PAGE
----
I don’t believe that my love of live shows was solidified at the Weird Al show, but the seeds were certainly sown there. No matter your opinion of Al’s craft, he can entertain the pants off of a crowd. I remember very little, but the passion, wardrobe changes and energy Al brought to the performance stayed with me forever.

What was the first show you ever attended? Let us know in the comments!

Welcome Home, KEXP

Welcome Home, KEXP

There was a time, not that long ago, when I thought KEXP’s new home was a frivolous idea. Writing that sentence is pretty much blasphemy in this town, I know.

Not that long ago, my thinking was that KEXP’s home on Dexter wasn’t good enough, but a state-of-the-art facility costing at least $15 million (!) was a swing way too far the other way.

The issue is not that I don’t like KEXP or support it. It has it’s flaws (we all do) but there is nothing else like it in this world. The role is does and can have in music and the future of music is beyond tremendous. I do support KEXP. I love it. KEXP is the reason I got into local Hip-Hop (Street Sounds, specifically).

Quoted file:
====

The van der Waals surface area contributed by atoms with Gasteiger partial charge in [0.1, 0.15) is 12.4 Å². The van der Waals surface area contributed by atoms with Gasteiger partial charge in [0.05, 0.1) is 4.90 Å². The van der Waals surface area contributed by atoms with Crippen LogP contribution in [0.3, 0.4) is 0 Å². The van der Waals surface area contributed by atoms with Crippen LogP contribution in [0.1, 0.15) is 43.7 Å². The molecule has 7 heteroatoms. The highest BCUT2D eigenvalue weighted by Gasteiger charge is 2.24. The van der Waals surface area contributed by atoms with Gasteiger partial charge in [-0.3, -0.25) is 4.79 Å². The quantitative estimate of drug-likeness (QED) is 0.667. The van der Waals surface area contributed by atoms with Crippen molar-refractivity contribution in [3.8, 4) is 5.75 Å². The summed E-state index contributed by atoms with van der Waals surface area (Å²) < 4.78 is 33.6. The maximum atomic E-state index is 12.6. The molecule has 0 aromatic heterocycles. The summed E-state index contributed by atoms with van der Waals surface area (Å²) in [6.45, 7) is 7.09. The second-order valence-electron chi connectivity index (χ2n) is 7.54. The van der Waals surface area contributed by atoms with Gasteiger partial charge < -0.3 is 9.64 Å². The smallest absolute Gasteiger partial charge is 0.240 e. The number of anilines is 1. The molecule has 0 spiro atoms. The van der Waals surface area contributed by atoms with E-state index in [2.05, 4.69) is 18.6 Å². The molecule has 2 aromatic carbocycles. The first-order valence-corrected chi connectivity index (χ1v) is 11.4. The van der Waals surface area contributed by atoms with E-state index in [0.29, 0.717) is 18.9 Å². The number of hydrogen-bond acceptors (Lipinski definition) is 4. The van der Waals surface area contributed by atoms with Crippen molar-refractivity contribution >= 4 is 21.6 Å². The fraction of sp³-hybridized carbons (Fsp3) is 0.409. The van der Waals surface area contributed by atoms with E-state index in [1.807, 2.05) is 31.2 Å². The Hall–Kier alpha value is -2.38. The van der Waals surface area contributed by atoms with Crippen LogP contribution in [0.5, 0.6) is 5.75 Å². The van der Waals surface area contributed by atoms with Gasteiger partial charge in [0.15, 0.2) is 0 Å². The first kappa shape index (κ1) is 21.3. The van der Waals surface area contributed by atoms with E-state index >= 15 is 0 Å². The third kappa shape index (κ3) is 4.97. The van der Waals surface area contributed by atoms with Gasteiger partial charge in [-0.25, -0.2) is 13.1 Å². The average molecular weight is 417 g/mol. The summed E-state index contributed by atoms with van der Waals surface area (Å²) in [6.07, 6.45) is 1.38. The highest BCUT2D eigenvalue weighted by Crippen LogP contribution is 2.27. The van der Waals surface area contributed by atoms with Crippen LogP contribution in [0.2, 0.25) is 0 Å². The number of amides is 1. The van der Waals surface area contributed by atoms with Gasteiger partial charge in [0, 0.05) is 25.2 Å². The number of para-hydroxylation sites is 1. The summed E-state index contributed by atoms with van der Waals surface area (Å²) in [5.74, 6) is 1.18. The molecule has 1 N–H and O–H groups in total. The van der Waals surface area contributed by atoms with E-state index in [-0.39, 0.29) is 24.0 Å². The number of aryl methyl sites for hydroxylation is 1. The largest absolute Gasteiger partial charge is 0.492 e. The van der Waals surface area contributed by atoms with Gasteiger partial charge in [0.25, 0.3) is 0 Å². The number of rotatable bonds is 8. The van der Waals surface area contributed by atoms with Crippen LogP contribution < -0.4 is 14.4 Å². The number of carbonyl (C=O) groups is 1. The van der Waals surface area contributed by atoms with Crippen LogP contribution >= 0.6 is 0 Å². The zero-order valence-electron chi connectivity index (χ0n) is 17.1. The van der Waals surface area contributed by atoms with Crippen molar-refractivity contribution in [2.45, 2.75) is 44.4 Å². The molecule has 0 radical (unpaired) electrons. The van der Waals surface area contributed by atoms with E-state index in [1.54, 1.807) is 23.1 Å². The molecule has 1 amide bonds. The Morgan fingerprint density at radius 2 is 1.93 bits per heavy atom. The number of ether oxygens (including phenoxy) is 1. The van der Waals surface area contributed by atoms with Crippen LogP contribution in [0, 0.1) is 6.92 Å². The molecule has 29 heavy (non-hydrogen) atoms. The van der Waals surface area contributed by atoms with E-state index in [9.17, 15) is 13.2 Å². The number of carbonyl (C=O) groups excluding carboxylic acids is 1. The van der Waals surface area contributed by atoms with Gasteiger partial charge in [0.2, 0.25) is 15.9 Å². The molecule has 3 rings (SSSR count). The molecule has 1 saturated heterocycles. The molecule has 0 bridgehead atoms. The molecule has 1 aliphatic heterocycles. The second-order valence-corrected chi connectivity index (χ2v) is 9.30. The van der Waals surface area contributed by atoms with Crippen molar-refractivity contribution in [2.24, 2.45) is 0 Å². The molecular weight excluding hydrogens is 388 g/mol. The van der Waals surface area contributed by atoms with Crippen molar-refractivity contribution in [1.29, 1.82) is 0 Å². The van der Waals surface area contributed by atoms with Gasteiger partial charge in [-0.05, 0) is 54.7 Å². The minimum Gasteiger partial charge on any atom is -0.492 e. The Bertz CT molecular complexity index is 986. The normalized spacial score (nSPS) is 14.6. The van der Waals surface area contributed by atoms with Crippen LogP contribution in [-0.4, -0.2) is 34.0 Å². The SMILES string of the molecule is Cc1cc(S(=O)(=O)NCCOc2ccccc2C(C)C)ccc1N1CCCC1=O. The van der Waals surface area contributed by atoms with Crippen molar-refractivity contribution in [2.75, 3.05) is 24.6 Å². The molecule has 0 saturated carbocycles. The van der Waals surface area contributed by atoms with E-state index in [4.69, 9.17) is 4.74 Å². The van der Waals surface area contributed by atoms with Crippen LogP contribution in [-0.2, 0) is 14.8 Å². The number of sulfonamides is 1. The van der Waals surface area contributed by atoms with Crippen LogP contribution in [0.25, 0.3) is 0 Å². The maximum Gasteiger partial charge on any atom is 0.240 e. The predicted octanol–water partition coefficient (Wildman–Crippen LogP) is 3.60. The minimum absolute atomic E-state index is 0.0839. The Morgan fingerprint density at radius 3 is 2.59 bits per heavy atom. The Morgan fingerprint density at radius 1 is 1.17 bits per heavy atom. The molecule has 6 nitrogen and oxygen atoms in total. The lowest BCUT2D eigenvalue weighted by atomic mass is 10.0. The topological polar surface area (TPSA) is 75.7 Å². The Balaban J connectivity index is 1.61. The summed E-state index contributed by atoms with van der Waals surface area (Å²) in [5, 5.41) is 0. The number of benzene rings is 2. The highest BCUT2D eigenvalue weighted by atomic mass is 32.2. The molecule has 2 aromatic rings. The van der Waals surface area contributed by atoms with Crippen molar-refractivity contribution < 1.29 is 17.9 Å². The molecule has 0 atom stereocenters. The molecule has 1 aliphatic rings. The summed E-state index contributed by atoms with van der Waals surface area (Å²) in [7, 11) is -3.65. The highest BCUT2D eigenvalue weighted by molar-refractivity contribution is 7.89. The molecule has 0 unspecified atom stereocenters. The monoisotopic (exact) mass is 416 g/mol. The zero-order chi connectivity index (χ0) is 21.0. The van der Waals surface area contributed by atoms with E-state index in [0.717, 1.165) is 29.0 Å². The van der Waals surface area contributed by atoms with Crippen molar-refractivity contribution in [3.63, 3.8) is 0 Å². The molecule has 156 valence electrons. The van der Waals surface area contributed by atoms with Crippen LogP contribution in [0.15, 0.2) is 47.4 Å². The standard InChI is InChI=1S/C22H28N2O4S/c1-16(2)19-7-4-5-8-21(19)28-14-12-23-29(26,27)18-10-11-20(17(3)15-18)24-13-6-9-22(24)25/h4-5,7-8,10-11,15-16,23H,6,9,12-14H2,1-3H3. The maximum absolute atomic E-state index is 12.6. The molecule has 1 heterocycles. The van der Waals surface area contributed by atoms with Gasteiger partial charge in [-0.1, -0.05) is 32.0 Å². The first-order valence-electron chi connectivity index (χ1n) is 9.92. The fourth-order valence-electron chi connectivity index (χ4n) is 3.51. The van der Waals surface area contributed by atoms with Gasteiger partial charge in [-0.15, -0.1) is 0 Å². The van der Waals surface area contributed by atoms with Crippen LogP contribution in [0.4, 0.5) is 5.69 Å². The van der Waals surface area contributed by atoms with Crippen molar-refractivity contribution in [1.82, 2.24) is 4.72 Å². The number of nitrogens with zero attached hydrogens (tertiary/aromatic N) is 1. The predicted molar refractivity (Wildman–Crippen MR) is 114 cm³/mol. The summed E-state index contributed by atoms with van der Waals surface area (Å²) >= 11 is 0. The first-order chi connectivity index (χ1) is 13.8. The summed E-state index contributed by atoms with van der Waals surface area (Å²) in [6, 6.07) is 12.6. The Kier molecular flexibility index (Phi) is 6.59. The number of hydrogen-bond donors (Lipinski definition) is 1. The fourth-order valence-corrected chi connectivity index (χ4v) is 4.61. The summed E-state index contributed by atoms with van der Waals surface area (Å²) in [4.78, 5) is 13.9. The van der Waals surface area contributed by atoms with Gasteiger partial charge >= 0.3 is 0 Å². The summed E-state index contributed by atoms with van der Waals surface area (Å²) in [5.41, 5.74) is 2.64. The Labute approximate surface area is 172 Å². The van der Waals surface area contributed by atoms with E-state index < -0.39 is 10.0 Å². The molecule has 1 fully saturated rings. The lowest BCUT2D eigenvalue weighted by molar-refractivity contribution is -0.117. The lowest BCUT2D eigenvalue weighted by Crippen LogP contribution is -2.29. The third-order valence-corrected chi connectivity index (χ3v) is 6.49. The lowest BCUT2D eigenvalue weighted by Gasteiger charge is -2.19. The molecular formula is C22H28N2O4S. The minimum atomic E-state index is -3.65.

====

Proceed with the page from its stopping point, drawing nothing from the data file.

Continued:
At the same time, musicians are struggling to sell records and get people out to shows. Those same supporters should help chip in $15 million so KEXP can have a fancy-ass new home? What about the artists?

My reasoning was damn simple: Do you guys need all that square footage, a shower room, a sleeping room and all the other bells and whistles? All this shit is great for those mid to big name touring acts that already have your favor, but how will all of this shine and perks and spending help local other up and coming bands? Will you guys remember the community when you’re sitting in your shiny new palace?

But that was then. Recently, I’ve changed my opinion.

Last week when the KEXP family marched to the new facility I realized that they are the community. KEXP has gotten big and elements of it are suffering from the size and prestige, but these people are as much a part of this city’s musical community as anyone else. And they flippin’ love KEXP. They are falling out of their chairs they are so excited for the new home. They can barely speak they’re so excited.